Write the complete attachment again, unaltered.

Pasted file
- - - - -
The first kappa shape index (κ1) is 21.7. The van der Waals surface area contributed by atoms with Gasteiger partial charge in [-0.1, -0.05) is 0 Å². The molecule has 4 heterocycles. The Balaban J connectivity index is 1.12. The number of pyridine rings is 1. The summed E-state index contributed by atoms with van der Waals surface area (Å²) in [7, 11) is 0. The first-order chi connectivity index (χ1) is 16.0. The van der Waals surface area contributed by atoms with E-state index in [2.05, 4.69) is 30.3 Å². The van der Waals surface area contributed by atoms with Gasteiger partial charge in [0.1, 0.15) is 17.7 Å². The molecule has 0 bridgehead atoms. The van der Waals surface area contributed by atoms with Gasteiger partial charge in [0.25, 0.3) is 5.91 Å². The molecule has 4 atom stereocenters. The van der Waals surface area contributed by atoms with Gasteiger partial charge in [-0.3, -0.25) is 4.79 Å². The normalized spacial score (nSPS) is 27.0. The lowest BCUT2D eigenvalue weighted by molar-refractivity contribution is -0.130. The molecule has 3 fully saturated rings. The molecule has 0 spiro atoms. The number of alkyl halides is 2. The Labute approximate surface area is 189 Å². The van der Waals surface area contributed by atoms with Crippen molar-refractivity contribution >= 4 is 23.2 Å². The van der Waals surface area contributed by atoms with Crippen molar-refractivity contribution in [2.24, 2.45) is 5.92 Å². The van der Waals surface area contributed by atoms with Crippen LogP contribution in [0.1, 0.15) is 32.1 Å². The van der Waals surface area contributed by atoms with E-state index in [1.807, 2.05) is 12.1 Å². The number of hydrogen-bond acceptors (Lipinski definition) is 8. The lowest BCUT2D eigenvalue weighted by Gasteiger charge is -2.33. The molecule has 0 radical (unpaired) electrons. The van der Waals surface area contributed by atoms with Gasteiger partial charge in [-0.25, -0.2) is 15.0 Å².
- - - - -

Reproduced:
The first kappa shape index (κ1) is 21.7. The van der Waals surface area contributed by atoms with Gasteiger partial charge in [-0.1, -0.05) is 0 Å². The molecule has 4 heterocycles. The Balaban J connectivity index is 1.12. The number of pyridine rings is 1. The summed E-state index contributed by atoms with van der Waals surface area (Å²) in [7, 11) is 0. The first-order chi connectivity index (χ1) is 16.0. The van der Waals surface area contributed by atoms with E-state index in [2.05, 4.69) is 30.3 Å². The van der Waals surface area contributed by atoms with Gasteiger partial charge in [0.1, 0.15) is 17.7 Å². The molecule has 0 bridgehead atoms. The van der Waals surface area contributed by atoms with Gasteiger partial charge in [0.25, 0.3) is 5.91 Å². The molecule has 4 atom stereocenters. The van der Waals surface area contributed by atoms with Gasteiger partial charge in [-0.3, -0.25) is 4.79 Å². The normalized spacial score (nSPS) is 27.0. The lowest BCUT2D eigenvalue weighted by molar-refractivity contribution is -0.130. The molecule has 3 fully saturated rings. The molecule has 0 spiro atoms. The number of alkyl halides is 2. The Labute approximate surface area is 189 Å². The van der Waals surface area contributed by atoms with Crippen molar-refractivity contribution >= 4 is 23.2 Å². The van der Waals surface area contributed by atoms with Crippen molar-refractivity contribution in [2.24, 2.45) is 5.92 Å². The van der Waals surface area contributed by atoms with Crippen LogP contribution in [0.1, 0.15) is 32.1 Å². The van der Waals surface area contributed by atoms with E-state index in [1.807, 2.05) is 12.1 Å². The number of hydrogen-bond acceptors (Lipinski definition) is 8. The lowest BCUT2D eigenvalue weighted by Gasteiger charge is -2.33. The molecule has 0 radical (unpaired) electrons. The van der Waals surface area contributed by atoms with Gasteiger partial charge in [-0.25, -0.2) is 15.0 Å².